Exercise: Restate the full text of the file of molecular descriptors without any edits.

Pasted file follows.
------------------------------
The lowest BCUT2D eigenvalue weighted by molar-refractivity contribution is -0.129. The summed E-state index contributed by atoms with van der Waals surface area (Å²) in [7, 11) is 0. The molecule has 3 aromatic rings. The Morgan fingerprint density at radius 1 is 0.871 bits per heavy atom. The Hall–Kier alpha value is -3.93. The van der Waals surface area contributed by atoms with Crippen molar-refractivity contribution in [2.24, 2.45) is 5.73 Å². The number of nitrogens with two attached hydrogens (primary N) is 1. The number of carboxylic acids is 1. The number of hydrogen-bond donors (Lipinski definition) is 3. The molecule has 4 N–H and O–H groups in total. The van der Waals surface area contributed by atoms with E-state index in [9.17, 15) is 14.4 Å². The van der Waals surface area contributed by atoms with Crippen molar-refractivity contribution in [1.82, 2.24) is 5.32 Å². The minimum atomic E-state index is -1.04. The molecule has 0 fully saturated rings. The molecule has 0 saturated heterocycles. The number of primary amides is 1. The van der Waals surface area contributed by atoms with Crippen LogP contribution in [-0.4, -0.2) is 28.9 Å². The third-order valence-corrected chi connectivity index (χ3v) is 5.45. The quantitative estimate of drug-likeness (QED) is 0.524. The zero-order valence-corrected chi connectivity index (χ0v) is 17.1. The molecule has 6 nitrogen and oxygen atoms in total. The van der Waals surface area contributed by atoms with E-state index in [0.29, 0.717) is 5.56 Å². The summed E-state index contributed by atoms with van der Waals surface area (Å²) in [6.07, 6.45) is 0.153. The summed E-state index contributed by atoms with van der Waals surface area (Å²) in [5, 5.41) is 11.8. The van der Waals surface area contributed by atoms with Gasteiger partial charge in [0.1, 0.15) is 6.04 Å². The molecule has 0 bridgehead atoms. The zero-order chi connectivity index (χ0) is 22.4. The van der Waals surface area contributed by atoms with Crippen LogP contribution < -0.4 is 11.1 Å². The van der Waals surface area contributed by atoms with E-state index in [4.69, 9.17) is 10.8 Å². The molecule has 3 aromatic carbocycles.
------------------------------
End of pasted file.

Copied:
The lowest BCUT2D eigenvalue weighted by molar-refractivity contribution is -0.129. The summed E-state index contributed by atoms with van der Waals surface area (Å²) in [7, 11) is 0. The molecule has 3 aromatic rings. The Morgan fingerprint density at radius 1 is 0.871 bits per heavy atom. The Hall–Kier alpha value is -3.93. The van der Waals surface area contributed by atoms with Crippen molar-refractivity contribution in [2.24, 2.45) is 5.73 Å². The number of nitrogens with two attached hydrogens (primary N) is 1. The number of carboxylic acids is 1. The number of hydrogen-bond donors (Lipinski definition) is 3. The molecule has 4 N–H and O–H groups in total. The van der Waals surface area contributed by atoms with E-state index in [9.17, 15) is 14.4 Å². The van der Waals surface area contributed by atoms with Crippen molar-refractivity contribution in [1.82, 2.24) is 5.32 Å². The minimum atomic E-state index is -1.04. The molecule has 0 fully saturated rings. The molecule has 0 saturated heterocycles. The number of primary amides is 1. The van der Waals surface area contributed by atoms with Crippen LogP contribution in [-0.4, -0.2) is 28.9 Å². The third-order valence-corrected chi connectivity index (χ3v) is 5.45. The quantitative estimate of drug-likeness (QED) is 0.524. The zero-order valence-corrected chi connectivity index (χ0v) is 17.1. The molecule has 6 nitrogen and oxygen atoms in total. The van der Waals surface area contributed by atoms with E-state index in [0.29, 0.717) is 5.56 Å². The summed E-state index contributed by atoms with van der Waals surface area (Å²) in [6.07, 6.45) is 0.153. The summed E-state index contributed by atoms with van der Waals surface area (Å²) in [5, 5.41) is 11.8. The van der Waals surface area contributed by atoms with Gasteiger partial charge in [0.1, 0.15) is 6.04 Å². The molecule has 0 bridgehead atoms. The zero-order chi connectivity index (χ0) is 22.4. The van der Waals surface area contributed by atoms with Crippen LogP contribution < -0.4 is 11.1 Å². The van der Waals surface area contributed by atoms with E-state index in [4.69, 9.17) is 10.8 Å². The molecule has 3 aromatic carbocycles.